The four diesel-electric submarines of the Dolfijn class and the Potvis class form the so-called Three-Cylinders; These four boats are virtually identical and the four boats are considered one and the same class consisting of two batches. The name is based on their unusual design, instead of one or two pressure hulls the submarines of the Dolfijn class consists of three separate pressure hulls (cylinders) arranged in a triangle and enclosed in a external steel casing which separates the inside of the submarine into three parts. This design had advantages, as well as disadvantages. The main advantages are that it allows submarines to dive deeper and have better stability than other boats, among other things. The disadvantage, however, is that it means that the submarine has more machinery and thus more crew to maintain and control those machinery. The upper hull was meant for the living and working part of the crew and the lower two hulls were for the engines, batteries and storage rooms. This allowed the submarine to dive much deeper than other submarines from the late 1950s, with a test depth of 200 metres (660 ft). The designer was Max F. Gunning, who came upon this idea when he thoughtt of a way to make sure Malta was properly provisioned during the Second World War.
The Royal Netherlands Navy considered using nuclear propulsion for the second batch of Dolfijn-class submarines (so-called Potvis class) and therefore postponed in the late 1950s their construction to study the feasibility of building nuclear powered submarines, but in the end it was decided not to use nuclear propulsion for the Potvis-class submarines. This meant that both Potvis-class submarines were built with diesel-electric propulsion like her earlier sister ships.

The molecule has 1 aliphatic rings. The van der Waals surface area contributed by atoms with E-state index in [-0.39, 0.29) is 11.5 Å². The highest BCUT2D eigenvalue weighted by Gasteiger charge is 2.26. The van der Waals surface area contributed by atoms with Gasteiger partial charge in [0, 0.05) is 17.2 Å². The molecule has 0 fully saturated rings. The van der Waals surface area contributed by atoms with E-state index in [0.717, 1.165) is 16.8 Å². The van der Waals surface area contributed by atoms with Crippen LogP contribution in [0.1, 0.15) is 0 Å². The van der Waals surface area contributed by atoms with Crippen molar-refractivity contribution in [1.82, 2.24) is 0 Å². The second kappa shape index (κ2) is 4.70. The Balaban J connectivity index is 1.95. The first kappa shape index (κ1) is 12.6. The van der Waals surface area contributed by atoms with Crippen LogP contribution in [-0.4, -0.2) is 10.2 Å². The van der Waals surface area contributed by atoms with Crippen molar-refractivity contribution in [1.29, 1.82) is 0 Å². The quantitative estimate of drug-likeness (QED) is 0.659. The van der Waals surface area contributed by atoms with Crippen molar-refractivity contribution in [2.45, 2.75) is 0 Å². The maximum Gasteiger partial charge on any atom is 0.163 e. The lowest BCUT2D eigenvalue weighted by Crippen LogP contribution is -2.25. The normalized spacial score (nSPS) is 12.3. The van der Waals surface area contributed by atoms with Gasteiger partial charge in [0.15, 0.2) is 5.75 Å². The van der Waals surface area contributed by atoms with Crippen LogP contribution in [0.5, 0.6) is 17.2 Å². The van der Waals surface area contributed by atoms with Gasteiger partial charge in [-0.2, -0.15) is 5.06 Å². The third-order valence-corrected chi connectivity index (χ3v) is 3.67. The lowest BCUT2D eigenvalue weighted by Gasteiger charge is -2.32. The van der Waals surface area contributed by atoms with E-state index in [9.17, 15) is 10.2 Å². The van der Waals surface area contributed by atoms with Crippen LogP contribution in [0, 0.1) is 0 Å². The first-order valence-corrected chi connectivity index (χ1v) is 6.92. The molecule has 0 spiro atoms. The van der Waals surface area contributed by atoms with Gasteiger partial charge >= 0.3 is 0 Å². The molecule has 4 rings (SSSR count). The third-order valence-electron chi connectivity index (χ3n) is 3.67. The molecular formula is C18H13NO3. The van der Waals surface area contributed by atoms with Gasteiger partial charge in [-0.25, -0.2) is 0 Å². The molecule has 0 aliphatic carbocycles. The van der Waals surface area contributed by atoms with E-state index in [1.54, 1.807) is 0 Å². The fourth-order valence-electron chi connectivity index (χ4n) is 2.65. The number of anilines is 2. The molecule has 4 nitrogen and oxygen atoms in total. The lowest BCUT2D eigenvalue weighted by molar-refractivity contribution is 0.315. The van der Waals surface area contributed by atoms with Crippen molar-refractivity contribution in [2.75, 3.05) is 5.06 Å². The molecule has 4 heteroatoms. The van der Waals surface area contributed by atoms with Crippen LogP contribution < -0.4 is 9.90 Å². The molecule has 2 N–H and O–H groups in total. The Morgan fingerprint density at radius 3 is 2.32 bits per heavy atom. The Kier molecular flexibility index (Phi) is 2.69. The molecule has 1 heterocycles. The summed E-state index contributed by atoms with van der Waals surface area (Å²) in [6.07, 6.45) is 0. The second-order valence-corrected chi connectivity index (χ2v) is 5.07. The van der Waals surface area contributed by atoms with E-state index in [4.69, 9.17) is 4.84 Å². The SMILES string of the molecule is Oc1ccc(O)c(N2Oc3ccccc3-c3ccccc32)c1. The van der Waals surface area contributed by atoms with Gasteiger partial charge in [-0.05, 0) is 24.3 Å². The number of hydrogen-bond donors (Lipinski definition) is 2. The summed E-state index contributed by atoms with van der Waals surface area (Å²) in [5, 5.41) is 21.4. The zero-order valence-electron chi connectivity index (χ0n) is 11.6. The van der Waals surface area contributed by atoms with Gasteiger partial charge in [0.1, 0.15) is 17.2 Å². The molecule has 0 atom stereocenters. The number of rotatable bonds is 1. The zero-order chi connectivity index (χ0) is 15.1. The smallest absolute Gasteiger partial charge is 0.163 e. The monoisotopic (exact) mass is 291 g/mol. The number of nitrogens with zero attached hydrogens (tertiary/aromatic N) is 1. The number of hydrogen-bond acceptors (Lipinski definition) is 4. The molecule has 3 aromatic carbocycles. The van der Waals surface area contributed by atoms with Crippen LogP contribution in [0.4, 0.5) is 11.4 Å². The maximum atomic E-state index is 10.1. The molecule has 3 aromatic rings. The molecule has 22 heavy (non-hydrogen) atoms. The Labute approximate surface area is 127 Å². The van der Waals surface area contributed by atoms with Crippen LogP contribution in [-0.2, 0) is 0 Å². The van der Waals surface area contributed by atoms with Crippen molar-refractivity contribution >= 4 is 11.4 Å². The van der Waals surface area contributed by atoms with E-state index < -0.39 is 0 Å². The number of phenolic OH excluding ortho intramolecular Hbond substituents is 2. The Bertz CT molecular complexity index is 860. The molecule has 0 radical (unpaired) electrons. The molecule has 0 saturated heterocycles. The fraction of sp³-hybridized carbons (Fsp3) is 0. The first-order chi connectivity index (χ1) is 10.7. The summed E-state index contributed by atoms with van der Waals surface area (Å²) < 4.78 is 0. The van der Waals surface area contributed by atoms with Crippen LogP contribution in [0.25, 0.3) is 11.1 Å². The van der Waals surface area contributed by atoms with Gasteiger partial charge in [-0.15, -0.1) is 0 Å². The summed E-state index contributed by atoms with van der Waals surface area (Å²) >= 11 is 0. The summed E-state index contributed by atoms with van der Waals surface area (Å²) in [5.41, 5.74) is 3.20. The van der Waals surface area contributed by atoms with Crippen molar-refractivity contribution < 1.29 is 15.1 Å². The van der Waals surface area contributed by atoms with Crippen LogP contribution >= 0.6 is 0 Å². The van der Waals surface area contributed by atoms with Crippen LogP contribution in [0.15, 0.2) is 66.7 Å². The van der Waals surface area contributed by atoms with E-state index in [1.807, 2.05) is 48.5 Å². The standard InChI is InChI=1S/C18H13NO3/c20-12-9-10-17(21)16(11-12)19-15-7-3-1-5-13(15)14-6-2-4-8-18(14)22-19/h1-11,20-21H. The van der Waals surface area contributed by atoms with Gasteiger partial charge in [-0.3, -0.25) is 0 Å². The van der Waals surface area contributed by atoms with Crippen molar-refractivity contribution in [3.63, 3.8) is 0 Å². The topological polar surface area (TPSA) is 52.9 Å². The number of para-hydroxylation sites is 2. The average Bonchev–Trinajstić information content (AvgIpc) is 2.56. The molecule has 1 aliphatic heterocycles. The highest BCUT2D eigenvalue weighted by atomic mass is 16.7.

Zeehond was converted into a trials ship by Rotterdamsche Droogdok Maatschappij shipyard in Rotterdam in 1990 and used as a technology demonstrator for a closed cycle diesel air-independent propulsion system until 1994.
- Attacking enemy surface vessels, submarines and merchant ships
- Laying mines
- Gather intelligence
- Pick up and drop off agents in enemy territory
- Save pilots of aircraft's during air attacks on enemy territory
- Being an advanced radar station for the Dutch fleet
- Defending Dutch ships against submarines
Ships in class
|Dolfijn||Rotterdamsche Droogdok Maatschappij||30 December 1954||20 May 1959||16 December 1960||Broken up 1985|
|Zeehond||Rotterdamsche Droogdok Maatschappij||30 December 1954||20 February 1960||16 March 1961||Test ship 1990, Scrapped 1997|
|Potvis||17 September 1962||12 January 1965||2 November 1965||Decommissioned 1992, Broken up 1994|
|Tonijn||26 October 1962||14 June 1965 1965||24 February 1966||Decommissioned 1991, preserved in the Dutch Navy Museum in Den Helder.|
- Gerretse and Wijn, p. 9
- de Bles, Boven and Homburg, pp. 95
- de Bles, Boven and Homburg, p. 101
- J.G. Cox, "Onderzeeboot-bestrijding" in: Militaire Spectator - Wetenschappelijke jaarberichten 118 (1949) pp. 26–29.
- K.H.L. Gerretse and J.J.A. Wijn, pp. 34–37
- "100 jaar onderzeeboten" (PDF). Koninklijke Marine. 29 June 2017. pp. 31–32. Retrieved 20 December 2017.
- van der Hoest, Peter (20 September 2006). "Een eeuw onderzeeboten". www.maritiemnederland.com. Retrieved 10 May 2018.
- Gerretse and Wijn, p.39
- "Bouwnummer RDM-279, Hr. Ms. "Dolfijn", 1960, onderzeeboot". www.rdm-archief.nl. Retrieved 23 June 2018.
- Karremann, Jaime (29 June 2017). "Driecilinder onderzeeboten". Marineschepen.nl. Retrieved 20 December 2017.
- J.F. Drijfhout van Hooff, "De ontwikkeling van het Onderzeebootwapen in 1950" in: Militaire Spectator - Wetenschappelijke jaarberichten 119 (1950) p. 26.
- Gerretse and Wijn, p. 43
- "Dolfijn / Potvis". Global Security. Retrieved 23 December 2017.
- Gerretse and Wijn, pp. 32–33
- Bitzinger, R. (2016). Emerging Critical Technologies and Security in the Asia-Pacific. Springer. p. 99. ISBN 978-1-137-46128-5.
- Hr.Ms. Schepen (XXXI), Hr.Ms. Onderzeeboten Dolfijn en Zeehond. Alle Hens. May 1961. p. 5.
- Conway's All the World's Fighting Ships 1947–1995
- Specifications and histories
- Illustrated information on Tonijn
- Gerretse, K.H.L.; Wijn, J.J.A. (1993). Drie-cylinders duiken dieper: de onderzeeboten van de dolfijn-klasse van de Koninklijke Marine. Amsterdam: Van Soeren. ISBN 9068810278.
- Jalhay, P.C.; Wijn, J.J.A. (1997). Ik nader ongezien! De onderzeeboten van de Koninklijke Marine. Amsterdam: De Bataafsche Leeuw. ISBN 9067074624.
- de Bles, Harry; Boven, Graddy; Homburg, Leon (2006). Onderzeeboten!. Zaltbommel/Den Helder: Aprilis/Marinemuseum. ISBN 9059941306.